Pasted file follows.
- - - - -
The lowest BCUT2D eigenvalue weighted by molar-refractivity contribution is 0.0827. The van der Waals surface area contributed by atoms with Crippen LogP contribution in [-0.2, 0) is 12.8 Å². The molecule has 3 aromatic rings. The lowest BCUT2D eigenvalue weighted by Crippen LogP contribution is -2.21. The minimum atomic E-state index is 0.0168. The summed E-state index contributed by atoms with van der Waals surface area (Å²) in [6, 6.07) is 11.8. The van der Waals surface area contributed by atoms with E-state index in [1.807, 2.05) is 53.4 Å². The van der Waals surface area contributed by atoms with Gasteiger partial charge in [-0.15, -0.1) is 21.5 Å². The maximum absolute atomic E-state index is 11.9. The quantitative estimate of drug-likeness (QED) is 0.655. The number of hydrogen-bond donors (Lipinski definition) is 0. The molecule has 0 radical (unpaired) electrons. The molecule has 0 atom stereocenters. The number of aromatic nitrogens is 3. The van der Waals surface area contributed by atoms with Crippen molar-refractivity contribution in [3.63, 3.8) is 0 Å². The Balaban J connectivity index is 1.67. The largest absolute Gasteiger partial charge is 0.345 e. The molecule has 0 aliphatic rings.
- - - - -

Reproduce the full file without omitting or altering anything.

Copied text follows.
The lowest BCUT2D eigenvalue weighted by molar-refractivity contribution is 0.0827. The van der Waals surface area contributed by atoms with Crippen LogP contribution in [-0.2, 0) is 12.8 Å². The molecule has 3 aromatic rings. The lowest BCUT2D eigenvalue weighted by Crippen LogP contribution is -2.21. The minimum atomic E-state index is 0.0168. The summed E-state index contributed by atoms with van der Waals surface area (Å²) in [6, 6.07) is 11.8. The van der Waals surface area contributed by atoms with E-state index in [1.807, 2.05) is 53.4 Å². The van der Waals surface area contributed by atoms with Gasteiger partial charge in [-0.15, -0.1) is 21.5 Å². The maximum absolute atomic E-state index is 11.9. The quantitative estimate of drug-likeness (QED) is 0.655. The number of hydrogen-bond donors (Lipinski definition) is 0. The molecule has 0 radical (unpaired) electrons. The molecule has 0 atom stereocenters. The number of aromatic nitrogens is 3. The van der Waals surface area contributed by atoms with Crippen molar-refractivity contribution in [3.63, 3.8) is 0 Å². The Balaban J connectivity index is 1.67. The largest absolute Gasteiger partial charge is 0.345 e. The molecule has 0 aliphatic rings.